Strauss and Howe do directly address Gen X, and describe us thusly:
[They] survived a “hurried” childhood of divorce, latch keys, open classrooms, devil-child movies, and a shift from G to R ratings. They came of age hearing themselves denounced as so wild and stupid as to put The Nation At Risk. As young adults, maneuvering through a sexual battlescape of AIDS and blighted courtship rituals—they have dated and married cautiously. In jobs, they embraced risk and preferred free agency over loyal corporatism. From grunge to hip-hop, their splintered culture revealed a hardened edge. Politically, they have leaned toward pragmatism and nonaffiliation, and would rather volunteer than vote. Today, entering midlife battered by economic hardship, they ascend into political and corporate leadership roles feeling less like hailed winners than like resilient survivors, seeking out safe harbors for the sake of themselves and their families…
[They] grew up as the children of the Consciousness Revolution, an era when the welfare of children was not a top social priority. They learned young to distrust institutions, starting with the family, as the adult world was rocked by the sexual revolution, divorce epidemic, and a shift to a more explicit pop culture. As women entered the workplace before childcare was widely available, many endured a latchkey childhood. Their school achievement leveled out, yet The Nation At Risk report accused them of being “a rising tide of mediocrity.” Come the 1980s, their new cultural statements—hip-hop, grunge, heavy metal, alt-rock—revealed a hardened edge. In the late 1980s, the crime rate surged.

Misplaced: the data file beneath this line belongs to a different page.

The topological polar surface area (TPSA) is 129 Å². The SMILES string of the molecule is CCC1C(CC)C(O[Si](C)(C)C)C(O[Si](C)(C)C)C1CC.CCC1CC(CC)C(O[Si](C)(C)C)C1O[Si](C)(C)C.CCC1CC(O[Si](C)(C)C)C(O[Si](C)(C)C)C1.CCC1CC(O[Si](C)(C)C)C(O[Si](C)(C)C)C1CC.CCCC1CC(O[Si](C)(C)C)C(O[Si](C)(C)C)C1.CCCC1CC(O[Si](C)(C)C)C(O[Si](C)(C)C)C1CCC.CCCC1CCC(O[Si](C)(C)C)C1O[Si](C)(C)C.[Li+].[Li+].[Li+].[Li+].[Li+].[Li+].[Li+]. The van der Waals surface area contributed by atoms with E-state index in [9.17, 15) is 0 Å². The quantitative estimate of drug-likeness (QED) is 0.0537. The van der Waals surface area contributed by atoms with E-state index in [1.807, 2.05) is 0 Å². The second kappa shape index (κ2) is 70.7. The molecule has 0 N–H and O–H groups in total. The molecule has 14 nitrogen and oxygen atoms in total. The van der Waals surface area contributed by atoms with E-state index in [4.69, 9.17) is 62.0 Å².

As young adults navigating a sexual battlescape of AIDS and blighted courtship rituals, Xers dated cautiously and married late. Many of them have begun to reconstruct the institutional strength of family that they missed in their own childhood. In jobs, they embrace risk and prefer free agency over loyal corporatism. Through the ‘90s, they faced a Reality Bites economy of declining young-adult living standards—a consequence masked by the phenomenal wealth of young movie stars, athletes, and dot-com phenomes. They responded by becoming the greatest entrepreneurial generation in U.S. history. They have also emerged as the most immigrant generation born in the 20th century. Politically, they lean toward non-affiliation and tend to see volunteering as more effective than voting. They were slow to come to public office, but they are now arriving with a typical brand of get-it-done pragmatism…